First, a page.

Category: At The Checkout

The customer has seemed normal and maybe even intelligent throughout the shopping purchase. But then they get to the checkout and as soon as human interaction is required it all falls apart. The checkout operators really are our first line of defense against the stupid customer!

If You Behave Like Children…

| TX, USA | At The Checkout, Bad Behavior, Family & Kids

(I have just finished a long and difficult transaction. I have been calmly trying to guide the customer through the transaction, but the customer has become increasingly frustrated and angry. The angry customer has just had a temper tantrum and stomped off, and I start to help the next customer.)

Next Customer: “Wow, some people get so angry about really little things. How did you stay so calm all that time?”

Me: “I have kids.”

Refunder Blunder, Part 4

| Gaithersburg, MD, USA | At The Checkout, Theme Of The Month

(I’m a part-time manager at a popular arts and crafts store. One of my cashiers has just called me on the radio to ask me to do a return for him. I am confused, but go up to find a customer we had dealt with two nights prior who had a bunch of returns and only had receipts for half of them. She has the receipt for a candle and a vase this time, but not for the other nine vases.)

Customer: “I have a return card from before. You can just put the store credit from the ones without the receipt on there.”

Me: “It doesn’t always work, but I can sure try. Let me just get these all scanned in.”

(I put in her driver’s license number as I would for any return without a receipt and the system declines the return. This happens sometimes as a measure to prevent fraud if a customer is found to be doing a lot of high-dollar value of returns with no receipt.)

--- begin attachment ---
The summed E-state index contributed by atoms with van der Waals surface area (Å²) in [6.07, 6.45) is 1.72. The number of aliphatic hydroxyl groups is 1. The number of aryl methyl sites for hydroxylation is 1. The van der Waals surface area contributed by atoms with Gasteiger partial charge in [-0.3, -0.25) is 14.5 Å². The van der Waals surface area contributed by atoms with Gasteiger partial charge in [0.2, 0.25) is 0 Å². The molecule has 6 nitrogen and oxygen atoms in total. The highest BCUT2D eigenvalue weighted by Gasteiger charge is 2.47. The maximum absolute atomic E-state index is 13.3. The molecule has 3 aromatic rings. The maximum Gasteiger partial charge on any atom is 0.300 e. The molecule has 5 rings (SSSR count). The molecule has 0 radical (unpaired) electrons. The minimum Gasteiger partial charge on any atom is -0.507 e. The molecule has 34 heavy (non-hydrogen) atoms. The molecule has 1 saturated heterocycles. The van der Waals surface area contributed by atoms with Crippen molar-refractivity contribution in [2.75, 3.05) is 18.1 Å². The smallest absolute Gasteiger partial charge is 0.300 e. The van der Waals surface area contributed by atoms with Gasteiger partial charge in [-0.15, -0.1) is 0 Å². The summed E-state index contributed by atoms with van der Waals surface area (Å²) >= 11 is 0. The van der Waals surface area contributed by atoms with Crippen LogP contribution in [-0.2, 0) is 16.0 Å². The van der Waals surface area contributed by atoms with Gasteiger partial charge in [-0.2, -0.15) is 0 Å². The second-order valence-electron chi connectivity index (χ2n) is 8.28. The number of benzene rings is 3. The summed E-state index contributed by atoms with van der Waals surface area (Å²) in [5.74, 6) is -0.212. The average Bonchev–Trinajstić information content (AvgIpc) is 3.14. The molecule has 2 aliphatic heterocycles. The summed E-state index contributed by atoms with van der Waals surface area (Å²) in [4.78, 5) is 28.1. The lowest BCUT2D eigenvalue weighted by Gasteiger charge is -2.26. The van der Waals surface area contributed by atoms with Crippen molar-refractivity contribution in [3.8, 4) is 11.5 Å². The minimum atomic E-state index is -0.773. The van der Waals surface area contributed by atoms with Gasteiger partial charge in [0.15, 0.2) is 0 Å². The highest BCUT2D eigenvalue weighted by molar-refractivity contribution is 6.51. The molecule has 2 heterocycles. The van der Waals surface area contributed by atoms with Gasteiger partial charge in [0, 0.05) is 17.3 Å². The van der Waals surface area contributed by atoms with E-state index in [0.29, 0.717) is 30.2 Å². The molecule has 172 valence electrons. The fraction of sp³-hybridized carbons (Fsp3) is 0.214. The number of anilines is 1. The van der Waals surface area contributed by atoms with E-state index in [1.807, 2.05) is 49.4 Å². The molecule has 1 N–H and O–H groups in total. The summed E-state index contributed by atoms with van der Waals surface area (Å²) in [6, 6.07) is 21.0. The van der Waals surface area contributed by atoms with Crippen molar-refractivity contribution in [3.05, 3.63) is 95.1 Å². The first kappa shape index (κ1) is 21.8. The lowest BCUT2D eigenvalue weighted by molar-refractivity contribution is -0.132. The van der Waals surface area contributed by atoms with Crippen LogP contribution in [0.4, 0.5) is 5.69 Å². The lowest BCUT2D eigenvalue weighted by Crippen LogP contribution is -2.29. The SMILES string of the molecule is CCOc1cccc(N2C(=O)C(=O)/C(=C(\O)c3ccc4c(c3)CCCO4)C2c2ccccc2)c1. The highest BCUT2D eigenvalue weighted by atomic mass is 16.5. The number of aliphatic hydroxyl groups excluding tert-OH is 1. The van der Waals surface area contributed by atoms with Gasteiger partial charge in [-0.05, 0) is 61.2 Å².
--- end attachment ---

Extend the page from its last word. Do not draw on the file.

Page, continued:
Me: “I’m sorry, but I can’t process this return. There’s a number on that slip there that you can call for more information.”

Customer: “What? So, you won’t give me back my money?”

Me: “No, sorry. It doesn’t give the exact reasons, but you can call that number for more information as to why the return was declined. I can’t bend the rules here.”

Customer: “That’s illegal. Where does it say that you can refuse to do a return? I want to speak to your supervisor!”

Me: “Well, I’m not sure, but I’ll go look in our database to find you some proof.”

(I go to the office and print out the policy for returns, cut out the simple return policy, and highlight the first line which states ‘[Store Chain] reserves the right to refuse any return regardless of receipt,’ which I then give to the customer.)

Me: “There you go. As you can see, the first line clearly says we can refuse to refund you.”

Customer: “This is ridiculous! [Store Name] is really willing to lose business over $18? That’s a stupid policy. Other stores let you return anything no matter what.”

Me: “Yes, well, they’re owned by different people and they probably work with different credit companies.”